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Friends of Animals v. Clay

United States District Court, E.D. New York

October 3, 2014

WILLIAM CLAY, in his official capacity as a Deputy Administrator in the Department of Agriculture, ANIMAL AND PLANT HEALTH INSPECTION SERVICE, an agency of the United States; and U.S. FISH AND WILDLIFE SERVICE, an agency of the United States, Defendants.

Jennifer Barnes, FRIENDS OF ANIMALS, Denver, CO, Attorneys for Plaintiff.

Margaret M. Kolbe, of counsel LORETTA E. LYNCH, United States Attorney, Eastern District of New York, Brooklyn, NY, Attorney for Defendants.


JOHN GLEESON, District Judge.

Plaintiff Friends of Animals ("FoA") brings this action under the Administrative Procedure Act ("APA"), 5 U.S.C. § 500 et seq., challenging the defendants' actions in approving and helping to carry out a plan by which birds are killed at John F. Kennedy International Airport ("JFK") in order to prevent their interference with aircraft. Two defendants - William Clay, a Deputy Administrator in the Department of Agriculture, and Animal and Plant Health Inspection Service ("APHIS") - have moved to dismiss the complaint for lack of standing. All three defendants, including U.S. Fish and Wildlife Service ("FWS"), have also moved for summary judgment on the merits based on the administrative record.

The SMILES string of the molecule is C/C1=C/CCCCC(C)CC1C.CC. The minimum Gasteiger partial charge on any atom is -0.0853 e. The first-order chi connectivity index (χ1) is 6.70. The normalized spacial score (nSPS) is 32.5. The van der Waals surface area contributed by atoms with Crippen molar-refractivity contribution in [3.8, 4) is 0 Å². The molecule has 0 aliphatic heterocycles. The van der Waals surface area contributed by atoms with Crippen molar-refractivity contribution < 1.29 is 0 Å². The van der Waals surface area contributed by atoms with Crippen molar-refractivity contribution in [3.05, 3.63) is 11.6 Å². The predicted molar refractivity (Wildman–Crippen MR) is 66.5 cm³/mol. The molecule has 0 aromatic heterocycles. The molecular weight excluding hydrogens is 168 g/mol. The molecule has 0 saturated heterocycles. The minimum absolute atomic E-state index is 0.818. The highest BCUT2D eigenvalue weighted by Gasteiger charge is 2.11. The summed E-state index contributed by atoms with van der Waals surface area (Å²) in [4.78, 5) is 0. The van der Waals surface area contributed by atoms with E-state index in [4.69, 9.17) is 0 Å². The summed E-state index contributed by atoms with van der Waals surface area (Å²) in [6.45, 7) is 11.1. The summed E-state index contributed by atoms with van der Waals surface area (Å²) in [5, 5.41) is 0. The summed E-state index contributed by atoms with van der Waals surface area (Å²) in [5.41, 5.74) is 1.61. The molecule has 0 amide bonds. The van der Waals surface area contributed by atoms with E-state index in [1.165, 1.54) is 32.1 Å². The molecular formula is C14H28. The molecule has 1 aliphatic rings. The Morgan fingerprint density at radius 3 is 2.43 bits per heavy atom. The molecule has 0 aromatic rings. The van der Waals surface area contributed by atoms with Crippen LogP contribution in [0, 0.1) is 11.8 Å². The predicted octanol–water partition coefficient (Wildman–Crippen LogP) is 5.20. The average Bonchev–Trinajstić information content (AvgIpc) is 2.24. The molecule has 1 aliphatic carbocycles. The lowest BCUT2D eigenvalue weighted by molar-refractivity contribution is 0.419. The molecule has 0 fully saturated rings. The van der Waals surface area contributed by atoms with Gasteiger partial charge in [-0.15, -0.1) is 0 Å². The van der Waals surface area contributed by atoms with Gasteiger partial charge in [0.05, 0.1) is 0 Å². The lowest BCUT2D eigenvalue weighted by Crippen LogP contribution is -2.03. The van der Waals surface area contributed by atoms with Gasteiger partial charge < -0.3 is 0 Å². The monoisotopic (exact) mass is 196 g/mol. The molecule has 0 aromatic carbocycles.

For the reasons that follow, defendants' motion to dismiss is denied, and defendants' motions for summary judgment are granted.